In May last year, Christie’s sold its clear 101-carat Shizuka diamond in Hong Kong for $6.2 million. That sale and the one coming Dec. 1 of its big pink diamond “are both great examples showing how important this market has become at the very top end,” said Vickie Sek, head of jewelry at Christie’s Asia.

    “Both stones would have been offered in New York or Geneva just a few short years ago,” she said.

    Hammered by the financial crisis last year, many of the world’s economies are struggling to grow. Billionaires in Russia and the Middle East are taking a hit from lower oil prices. And consumers in the world’s traditional spending powerhouse, the United States, are weighed down by debt and expected to be much more cautious about opening their wallets for quite some time.

  • 507 Carat White Diamond Found in South African Mine

    Some mines have all the luck! Take Petra Diamonds, who just stumbled across this beaut:

    JOHANNESBURG — Mining group Petra Diamonds has discovered a 507.55 carat white diamond at South Africa’s Cullinan mine, one of the largest high-quality rough diamonds ever found, the firm said on Tuesday.

    “This spectacular gemstone was recovered on Thursday 24 September and is currently with experts for analysis,” said a statement released by the London-listed company which operates mainly in Africa.

    Initial examinations of the diamond which weighs just over 100 grams (3.5 ounces), have shown it to be of exceptional colour and clarity.

    The diamond is undergoing colour grading, but is believed to be a rare Type II diamond, with very low traces of nitrogen — considered an impurity — making them among the most transparent and colourless of the gems.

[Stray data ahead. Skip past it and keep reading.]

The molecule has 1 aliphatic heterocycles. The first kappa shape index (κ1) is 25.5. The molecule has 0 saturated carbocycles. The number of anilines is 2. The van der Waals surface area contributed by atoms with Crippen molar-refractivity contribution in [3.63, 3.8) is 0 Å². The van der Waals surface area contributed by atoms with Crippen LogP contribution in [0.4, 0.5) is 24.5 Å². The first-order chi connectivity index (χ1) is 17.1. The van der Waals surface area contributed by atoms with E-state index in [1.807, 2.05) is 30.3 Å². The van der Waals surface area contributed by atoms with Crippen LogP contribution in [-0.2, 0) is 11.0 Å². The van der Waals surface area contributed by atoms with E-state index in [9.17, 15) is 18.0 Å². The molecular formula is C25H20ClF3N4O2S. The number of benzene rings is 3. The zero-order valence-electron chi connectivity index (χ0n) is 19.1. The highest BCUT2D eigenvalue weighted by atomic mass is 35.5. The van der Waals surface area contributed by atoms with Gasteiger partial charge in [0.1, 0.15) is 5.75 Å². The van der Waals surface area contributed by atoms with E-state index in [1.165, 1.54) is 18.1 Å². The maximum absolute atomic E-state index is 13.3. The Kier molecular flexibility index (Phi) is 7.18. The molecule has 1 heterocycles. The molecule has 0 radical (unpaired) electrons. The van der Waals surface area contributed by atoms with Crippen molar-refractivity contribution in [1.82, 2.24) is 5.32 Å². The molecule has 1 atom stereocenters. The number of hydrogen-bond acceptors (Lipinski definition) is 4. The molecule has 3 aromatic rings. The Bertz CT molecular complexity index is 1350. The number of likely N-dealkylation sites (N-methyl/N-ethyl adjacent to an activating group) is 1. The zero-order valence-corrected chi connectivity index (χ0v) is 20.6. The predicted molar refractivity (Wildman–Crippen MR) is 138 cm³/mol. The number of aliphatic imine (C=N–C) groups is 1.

“The Cullinan mine has again given the world a spectacularly beautiful and important diamond… we now eagerly await the findings of the expert analysis,” said Johan Dippenaar, Petra?s chief executive.

    The precious stone was found alongside three other special white gems of similar colour and clarity, a large diamond of 168.00 carats and two other stones of 58.50 and 53.30 carats.

    The mine which was previously owned by diamond mining giant De Beers, is renowned for the discovery of the famed Cullinan Diamond in 1905, which is part of the British crown jewels and weighed 3106 carats.

    In May 2008, the mine produced a sparkling 101.27 carat diamond, roughly the size of a ping-pong ball.

    The Cullinan Diamond Mine is the third richest diamond producing mine in South Africa.

    Source: Canada.com

    If a weighty diamond is a little out of of your fiscal comfort level, take a look at our Moissanite gallery. Not only is moissanite highly affordable, its quality is unsurpassed and eco-friendly.

  • Affluent Households Still Buying Jewelry

    Just when you think just about everyone is pulling their purse strings a little tighter, a new report shows that the wealthiest in the U.S. still consider jewelry a priority and are still spending:

    According to JCKOnline.com:

    Affluent households, those making $100,000-plus a year, have spent roughly 3 percent of their annual discretionary income on watches and jewelry so far this year. With 20 percent of American households categorized as affluent, 15.1 million affluent adults spent $21 billion on fine watches and jewelry, with almost $16 billion spent on fine jewelry alone, according to the 2009 Mendelsohn Affluent Survey.